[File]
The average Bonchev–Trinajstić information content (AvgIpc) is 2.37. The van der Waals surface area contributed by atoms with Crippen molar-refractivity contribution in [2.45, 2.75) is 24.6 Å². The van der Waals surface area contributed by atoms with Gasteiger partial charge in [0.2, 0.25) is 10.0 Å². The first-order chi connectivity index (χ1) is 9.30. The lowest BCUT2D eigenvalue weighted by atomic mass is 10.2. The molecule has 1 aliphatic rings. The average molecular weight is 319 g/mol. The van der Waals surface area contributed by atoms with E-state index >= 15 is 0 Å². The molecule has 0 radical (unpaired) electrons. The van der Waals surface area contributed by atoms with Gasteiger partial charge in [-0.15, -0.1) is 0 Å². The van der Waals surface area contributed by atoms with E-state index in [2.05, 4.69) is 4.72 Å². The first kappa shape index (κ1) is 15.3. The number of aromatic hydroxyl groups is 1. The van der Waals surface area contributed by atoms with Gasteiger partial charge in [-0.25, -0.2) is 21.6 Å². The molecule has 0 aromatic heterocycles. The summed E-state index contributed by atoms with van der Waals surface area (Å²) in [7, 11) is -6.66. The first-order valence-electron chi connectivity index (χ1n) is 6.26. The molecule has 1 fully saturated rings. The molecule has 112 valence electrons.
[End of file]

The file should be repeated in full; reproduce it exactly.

The average Bonchev–Trinajstić information content (AvgIpc) is 2.37. The van der Waals surface area contributed by atoms with Crippen molar-refractivity contribution in [2.45, 2.75) is 24.6 Å². The van der Waals surface area contributed by atoms with Gasteiger partial charge in [0.2, 0.25) is 10.0 Å². The first-order chi connectivity index (χ1) is 9.30. The lowest BCUT2D eigenvalue weighted by atomic mass is 10.2. The molecule has 1 aliphatic rings. The average molecular weight is 319 g/mol. The van der Waals surface area contributed by atoms with E-state index >= 15 is 0 Å². The molecule has 0 radical (unpaired) electrons. The van der Waals surface area contributed by atoms with Gasteiger partial charge in [-0.15, -0.1) is 0 Å². The van der Waals surface area contributed by atoms with E-state index in [2.05, 4.69) is 4.72 Å². The first kappa shape index (κ1) is 15.3. The number of aromatic hydroxyl groups is 1. The van der Waals surface area contributed by atoms with Gasteiger partial charge in [-0.25, -0.2) is 21.6 Å². The molecule has 0 aromatic heterocycles. The summed E-state index contributed by atoms with van der Waals surface area (Å²) in [7, 11) is -6.66. The first-order valence-electron chi connectivity index (χ1n) is 6.26. The molecule has 1 fully saturated rings. The molecule has 112 valence electrons.